Secretary of State Hillary Rodham Clinton concluded her Middle East trip Thursday without a deal to keep direct peace talks between Israel and the Palestinian Authority going past the end of the month – but with signs that a compromise might yet be found over an expiring Israeli moratorium on settlement activity.
Secretary Clinton wrapped up three days of talks in the region in Jordan, where she said her meetings in Egypt, Israel, and the West Bank with Israeli Prime Minister Benjamin Netanyahu and Palestinian Authority President Mahmoud Abbas had “convinced” her that “this is the time and these are the leaders to achieve the result we all seek.”
At the same time, special Middle East envoy George Mitchell was traveling to Syria and Lebanon, underscoring the Obama administration’s effort to achieve not just an Israeli-Palestinian accord but a comprehensive regional peace agreement.
Still, with Israel balking at international pressure aimed at winning an extension of Prime Minister Netanyahu’s 10-month moratorium on settlement construction – set to expire on Sept. 26 – tensions were rising over efforts to find a way around an approaching crisis. Mr. Abbas has said he would not continue the talks if the moratorium is not extended, while Netanyahu has let it be known that an extension is not in order.
With attention focused on the quest to keep talks going rather than on prospects for progress on substantive issues, some regional analysts are beginning to warn of the dangers for the US if talks so ceremoniously launched by the Obama administration just two weeks ago now die, or even if they find a way to limp along but with no meaningful advances.
“Fundamentally, the talks for the purpose of talking no longer help us,” says Steve Clemons, publisher of the Washington Note, a widely read blog, and director of the American security program at the New America Foundation in Washington. “It leads to a perception of weakness about us” in the region, he says – something that complicates other issues on the US plate in the region, such as countering Iranian ambitions and nuclear proliferation.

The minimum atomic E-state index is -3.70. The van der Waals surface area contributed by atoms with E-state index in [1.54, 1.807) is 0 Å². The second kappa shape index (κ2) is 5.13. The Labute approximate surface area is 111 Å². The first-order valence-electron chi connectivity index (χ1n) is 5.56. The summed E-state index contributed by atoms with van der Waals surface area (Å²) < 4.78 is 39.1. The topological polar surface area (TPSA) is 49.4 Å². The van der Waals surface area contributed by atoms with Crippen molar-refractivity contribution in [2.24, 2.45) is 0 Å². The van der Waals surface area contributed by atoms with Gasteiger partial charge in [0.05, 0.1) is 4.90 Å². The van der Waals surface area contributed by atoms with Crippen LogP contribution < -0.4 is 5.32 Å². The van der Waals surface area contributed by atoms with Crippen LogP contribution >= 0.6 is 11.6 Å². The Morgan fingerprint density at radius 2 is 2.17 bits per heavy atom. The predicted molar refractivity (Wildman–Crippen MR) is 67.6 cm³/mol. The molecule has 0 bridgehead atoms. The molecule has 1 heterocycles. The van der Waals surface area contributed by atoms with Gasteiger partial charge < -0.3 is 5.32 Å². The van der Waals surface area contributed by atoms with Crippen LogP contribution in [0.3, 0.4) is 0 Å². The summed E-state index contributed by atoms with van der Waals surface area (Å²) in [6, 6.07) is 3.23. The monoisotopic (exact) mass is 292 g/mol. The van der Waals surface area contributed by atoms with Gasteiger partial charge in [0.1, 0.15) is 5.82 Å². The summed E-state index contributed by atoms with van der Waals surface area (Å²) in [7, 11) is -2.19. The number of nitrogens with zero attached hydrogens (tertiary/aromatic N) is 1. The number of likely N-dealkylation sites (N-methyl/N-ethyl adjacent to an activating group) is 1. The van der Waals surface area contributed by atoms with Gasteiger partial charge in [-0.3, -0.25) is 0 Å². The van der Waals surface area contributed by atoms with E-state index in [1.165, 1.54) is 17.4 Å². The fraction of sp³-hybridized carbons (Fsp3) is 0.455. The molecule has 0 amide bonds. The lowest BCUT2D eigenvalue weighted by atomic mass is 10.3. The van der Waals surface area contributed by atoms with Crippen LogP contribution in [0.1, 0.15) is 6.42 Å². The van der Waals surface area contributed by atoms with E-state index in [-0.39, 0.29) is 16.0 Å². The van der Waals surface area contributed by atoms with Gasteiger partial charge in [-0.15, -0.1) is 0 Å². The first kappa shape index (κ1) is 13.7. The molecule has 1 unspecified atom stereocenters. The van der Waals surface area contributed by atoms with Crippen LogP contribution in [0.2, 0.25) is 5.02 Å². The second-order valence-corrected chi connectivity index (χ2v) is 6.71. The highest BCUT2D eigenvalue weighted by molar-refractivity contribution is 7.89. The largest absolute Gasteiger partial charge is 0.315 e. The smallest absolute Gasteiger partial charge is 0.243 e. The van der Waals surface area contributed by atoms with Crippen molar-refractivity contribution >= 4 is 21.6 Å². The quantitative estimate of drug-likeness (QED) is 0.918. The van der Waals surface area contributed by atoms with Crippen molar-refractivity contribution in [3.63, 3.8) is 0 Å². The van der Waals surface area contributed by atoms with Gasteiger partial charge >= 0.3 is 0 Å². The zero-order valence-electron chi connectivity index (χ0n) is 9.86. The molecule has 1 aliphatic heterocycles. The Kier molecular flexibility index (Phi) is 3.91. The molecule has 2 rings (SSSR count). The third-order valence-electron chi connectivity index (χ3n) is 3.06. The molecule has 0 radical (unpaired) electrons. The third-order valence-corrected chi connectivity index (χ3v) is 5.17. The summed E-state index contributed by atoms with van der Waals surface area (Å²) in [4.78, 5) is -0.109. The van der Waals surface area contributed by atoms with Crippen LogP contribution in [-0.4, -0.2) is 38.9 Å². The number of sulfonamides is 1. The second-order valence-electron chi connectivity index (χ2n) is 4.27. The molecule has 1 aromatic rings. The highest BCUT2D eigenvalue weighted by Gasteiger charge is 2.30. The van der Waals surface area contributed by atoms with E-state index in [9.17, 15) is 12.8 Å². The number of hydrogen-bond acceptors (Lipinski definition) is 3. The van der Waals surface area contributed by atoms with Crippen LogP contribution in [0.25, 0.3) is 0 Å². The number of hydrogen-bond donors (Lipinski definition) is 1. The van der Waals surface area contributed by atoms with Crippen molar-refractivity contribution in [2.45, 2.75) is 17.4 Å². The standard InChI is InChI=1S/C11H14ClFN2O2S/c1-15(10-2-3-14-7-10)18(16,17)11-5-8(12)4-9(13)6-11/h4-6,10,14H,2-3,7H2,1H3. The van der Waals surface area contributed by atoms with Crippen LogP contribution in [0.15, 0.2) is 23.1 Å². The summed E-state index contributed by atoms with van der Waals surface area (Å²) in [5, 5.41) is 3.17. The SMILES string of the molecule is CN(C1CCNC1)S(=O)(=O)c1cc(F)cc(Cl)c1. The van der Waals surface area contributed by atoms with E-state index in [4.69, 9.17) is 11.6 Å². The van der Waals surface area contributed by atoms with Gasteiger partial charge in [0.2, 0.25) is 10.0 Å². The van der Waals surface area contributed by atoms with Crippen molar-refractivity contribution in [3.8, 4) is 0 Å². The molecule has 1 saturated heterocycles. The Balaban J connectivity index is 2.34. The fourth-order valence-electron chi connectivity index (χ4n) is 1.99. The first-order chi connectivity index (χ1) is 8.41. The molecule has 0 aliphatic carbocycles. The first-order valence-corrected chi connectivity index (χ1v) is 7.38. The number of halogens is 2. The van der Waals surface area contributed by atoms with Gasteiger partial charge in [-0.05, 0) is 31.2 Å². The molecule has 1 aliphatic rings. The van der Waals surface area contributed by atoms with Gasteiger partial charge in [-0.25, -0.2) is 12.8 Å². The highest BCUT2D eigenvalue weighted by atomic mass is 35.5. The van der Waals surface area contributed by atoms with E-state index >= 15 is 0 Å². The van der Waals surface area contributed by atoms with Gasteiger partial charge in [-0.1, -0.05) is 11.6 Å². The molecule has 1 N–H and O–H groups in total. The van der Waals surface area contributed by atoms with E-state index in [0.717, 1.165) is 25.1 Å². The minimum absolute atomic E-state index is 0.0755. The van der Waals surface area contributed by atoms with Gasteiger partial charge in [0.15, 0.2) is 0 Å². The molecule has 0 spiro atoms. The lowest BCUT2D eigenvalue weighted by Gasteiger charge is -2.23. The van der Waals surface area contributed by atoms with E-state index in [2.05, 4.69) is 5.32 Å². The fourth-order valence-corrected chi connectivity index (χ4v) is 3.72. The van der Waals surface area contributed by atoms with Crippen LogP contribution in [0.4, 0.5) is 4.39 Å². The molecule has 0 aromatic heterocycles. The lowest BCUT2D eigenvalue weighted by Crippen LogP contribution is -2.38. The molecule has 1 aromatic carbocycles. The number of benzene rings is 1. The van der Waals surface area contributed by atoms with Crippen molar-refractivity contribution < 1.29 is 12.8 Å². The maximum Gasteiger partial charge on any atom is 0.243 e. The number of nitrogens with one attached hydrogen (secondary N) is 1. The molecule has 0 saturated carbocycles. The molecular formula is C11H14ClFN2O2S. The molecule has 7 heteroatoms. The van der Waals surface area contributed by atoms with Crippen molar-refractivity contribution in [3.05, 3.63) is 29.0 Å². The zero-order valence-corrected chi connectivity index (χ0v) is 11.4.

Clinton had sounded optimistic notes during her trip over prospects for finding a compromise to the settlement moratorium expiration, while both she and Senator Mitchell said in public comments that the two parties had begun to address substantive issues in their first round of talks in the region.
Aides to Egyptian President Hosni Mubarak said he had encouraged Netanyahu to extend the moratorium for three months, giving the two sides time to negotiate a final border between Israel and a future Palestine. Once borders were set, Mr. Mubarak is said to have reasoned, each side could proceed to housing construction with assurance that it was occurring on its territory.
There were no indications that Mubarak’s idea had gained Israeli favor, but at the same time Abbas did sound a conciliatory tone in remarks with Clinton in Ramallah, suggesting to some observers that a compromise was in the making.
Still, the pitfalls for the US in a collapse of the nascent peace effort loom large, some US analysts say.
Leslie Gelb, president emeritus of the Council on Foreign Relations in New York, says that not only will it be bad news “for America’s power in that volcanic corner of the world” if Obama’s bid at reaching a Mideast peace settlement in one year crashes in less than one month, but failure would likely mean a return of the violence that has been mostly absent from the Israeli-Palestinian equation for more than a year.
“The real danger between these two … is not failure to negotiate; it is the failure of the negotiations,” says Mr. Gelb, author of “Power Rules: How Common Sense Can Rescue American Foreign Policy,” in a recent Daily Beast column. “That is when the explosions begin.”